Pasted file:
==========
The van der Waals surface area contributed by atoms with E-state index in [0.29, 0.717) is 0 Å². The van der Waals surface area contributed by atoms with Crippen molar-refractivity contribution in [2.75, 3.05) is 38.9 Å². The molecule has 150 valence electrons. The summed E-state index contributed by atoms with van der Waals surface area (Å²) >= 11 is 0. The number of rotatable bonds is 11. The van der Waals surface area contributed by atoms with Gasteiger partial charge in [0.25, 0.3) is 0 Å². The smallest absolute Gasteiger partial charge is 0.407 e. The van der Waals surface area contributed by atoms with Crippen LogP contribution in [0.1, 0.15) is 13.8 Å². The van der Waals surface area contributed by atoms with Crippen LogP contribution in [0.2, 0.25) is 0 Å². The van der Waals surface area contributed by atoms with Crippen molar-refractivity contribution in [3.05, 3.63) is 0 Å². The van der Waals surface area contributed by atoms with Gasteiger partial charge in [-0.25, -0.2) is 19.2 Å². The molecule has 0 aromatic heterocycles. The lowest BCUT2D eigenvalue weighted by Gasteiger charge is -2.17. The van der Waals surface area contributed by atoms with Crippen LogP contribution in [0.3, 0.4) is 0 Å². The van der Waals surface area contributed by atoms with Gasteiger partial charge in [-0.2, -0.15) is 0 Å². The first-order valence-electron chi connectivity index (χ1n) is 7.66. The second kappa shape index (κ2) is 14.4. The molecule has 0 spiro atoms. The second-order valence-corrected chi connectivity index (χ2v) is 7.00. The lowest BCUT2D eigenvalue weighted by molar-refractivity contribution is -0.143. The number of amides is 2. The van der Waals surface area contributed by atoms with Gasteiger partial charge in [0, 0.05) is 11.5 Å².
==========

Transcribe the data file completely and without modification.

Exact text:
The van der Waals surface area contributed by atoms with E-state index in [0.29, 0.717) is 0 Å². The van der Waals surface area contributed by atoms with Crippen molar-refractivity contribution in [2.75, 3.05) is 38.9 Å². The molecule has 150 valence electrons. The summed E-state index contributed by atoms with van der Waals surface area (Å²) >= 11 is 0. The number of rotatable bonds is 11. The van der Waals surface area contributed by atoms with Gasteiger partial charge in [0.25, 0.3) is 0 Å². The smallest absolute Gasteiger partial charge is 0.407 e. The van der Waals surface area contributed by atoms with Crippen LogP contribution in [0.1, 0.15) is 13.8 Å². The van der Waals surface area contributed by atoms with Crippen LogP contribution in [0.2, 0.25) is 0 Å². The van der Waals surface area contributed by atoms with Crippen molar-refractivity contribution in [3.05, 3.63) is 0 Å². The van der Waals surface area contributed by atoms with Gasteiger partial charge in [-0.25, -0.2) is 19.2 Å². The molecule has 0 aromatic heterocycles. The lowest BCUT2D eigenvalue weighted by Gasteiger charge is -2.17. The van der Waals surface area contributed by atoms with Crippen LogP contribution in [0.3, 0.4) is 0 Å². The van der Waals surface area contributed by atoms with Gasteiger partial charge in [-0.2, -0.15) is 0 Å². The first-order valence-electron chi connectivity index (χ1n) is 7.66. The second kappa shape index (κ2) is 14.4. The molecule has 0 spiro atoms. The second-order valence-corrected chi connectivity index (χ2v) is 7.00. The lowest BCUT2D eigenvalue weighted by molar-refractivity contribution is -0.143. The number of amides is 2. The van der Waals surface area contributed by atoms with Gasteiger partial charge in [0, 0.05) is 11.5 Å².